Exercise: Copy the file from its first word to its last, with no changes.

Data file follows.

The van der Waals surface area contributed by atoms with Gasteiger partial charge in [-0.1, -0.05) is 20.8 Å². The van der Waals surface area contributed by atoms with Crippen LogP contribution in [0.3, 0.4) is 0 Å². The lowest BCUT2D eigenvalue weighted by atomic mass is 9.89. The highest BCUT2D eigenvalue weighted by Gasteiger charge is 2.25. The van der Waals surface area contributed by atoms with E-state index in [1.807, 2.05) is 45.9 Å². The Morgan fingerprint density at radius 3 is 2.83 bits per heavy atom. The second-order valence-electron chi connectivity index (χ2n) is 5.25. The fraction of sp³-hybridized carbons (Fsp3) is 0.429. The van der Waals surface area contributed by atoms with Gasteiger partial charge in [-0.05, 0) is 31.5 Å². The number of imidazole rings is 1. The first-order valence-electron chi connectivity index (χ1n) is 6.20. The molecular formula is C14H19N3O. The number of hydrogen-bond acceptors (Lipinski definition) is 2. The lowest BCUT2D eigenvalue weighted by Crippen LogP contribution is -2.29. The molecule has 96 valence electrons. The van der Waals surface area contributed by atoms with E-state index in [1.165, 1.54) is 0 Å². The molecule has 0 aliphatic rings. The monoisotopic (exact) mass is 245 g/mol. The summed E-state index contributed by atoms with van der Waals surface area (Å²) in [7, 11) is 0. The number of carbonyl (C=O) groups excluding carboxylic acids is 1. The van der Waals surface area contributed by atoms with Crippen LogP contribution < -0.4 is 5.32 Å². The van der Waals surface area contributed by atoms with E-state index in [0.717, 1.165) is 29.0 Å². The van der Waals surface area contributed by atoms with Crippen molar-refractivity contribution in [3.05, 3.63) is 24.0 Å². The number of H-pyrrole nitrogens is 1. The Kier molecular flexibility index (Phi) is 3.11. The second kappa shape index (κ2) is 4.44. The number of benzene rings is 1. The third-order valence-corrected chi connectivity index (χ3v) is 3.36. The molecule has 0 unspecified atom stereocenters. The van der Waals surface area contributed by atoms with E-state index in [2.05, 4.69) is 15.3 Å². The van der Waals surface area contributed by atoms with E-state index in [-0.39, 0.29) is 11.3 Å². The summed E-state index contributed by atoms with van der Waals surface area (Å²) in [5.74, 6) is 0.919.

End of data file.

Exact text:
The van der Waals surface area contributed by atoms with Gasteiger partial charge in [-0.1, -0.05) is 20.8 Å². The van der Waals surface area contributed by atoms with Crippen LogP contribution in [0.3, 0.4) is 0 Å². The lowest BCUT2D eigenvalue weighted by atomic mass is 9.89. The highest BCUT2D eigenvalue weighted by Gasteiger charge is 2.25. The van der Waals surface area contributed by atoms with E-state index in [1.807, 2.05) is 45.9 Å². The Morgan fingerprint density at radius 3 is 2.83 bits per heavy atom. The second-order valence-electron chi connectivity index (χ2n) is 5.25. The fraction of sp³-hybridized carbons (Fsp3) is 0.429. The van der Waals surface area contributed by atoms with Gasteiger partial charge in [-0.05, 0) is 31.5 Å². The number of imidazole rings is 1. The first-order valence-electron chi connectivity index (χ1n) is 6.20. The molecular formula is C14H19N3O. The number of hydrogen-bond acceptors (Lipinski definition) is 2. The lowest BCUT2D eigenvalue weighted by Crippen LogP contribution is -2.29. The molecule has 96 valence electrons. The van der Waals surface area contributed by atoms with E-state index in [1.165, 1.54) is 0 Å². The molecule has 0 aliphatic rings. The monoisotopic (exact) mass is 245 g/mol. The summed E-state index contributed by atoms with van der Waals surface area (Å²) in [7, 11) is 0. The number of carbonyl (C=O) groups excluding carboxylic acids is 1. The van der Waals surface area contributed by atoms with Crippen LogP contribution < -0.4 is 5.32 Å². The van der Waals surface area contributed by atoms with E-state index in [0.717, 1.165) is 29.0 Å². The van der Waals surface area contributed by atoms with Crippen molar-refractivity contribution in [3.05, 3.63) is 24.0 Å². The number of H-pyrrole nitrogens is 1. The Kier molecular flexibility index (Phi) is 3.11. The second kappa shape index (κ2) is 4.44. The number of benzene rings is 1. The third-order valence-corrected chi connectivity index (χ3v) is 3.36. The molecule has 0 unspecified atom stereocenters. The van der Waals surface area contributed by atoms with E-state index in [2.05, 4.69) is 15.3 Å². The van der Waals surface area contributed by atoms with E-state index in [-0.39, 0.29) is 11.3 Å². The summed E-state index contributed by atoms with van der Waals surface area (Å²) in [5.74, 6) is 0.919.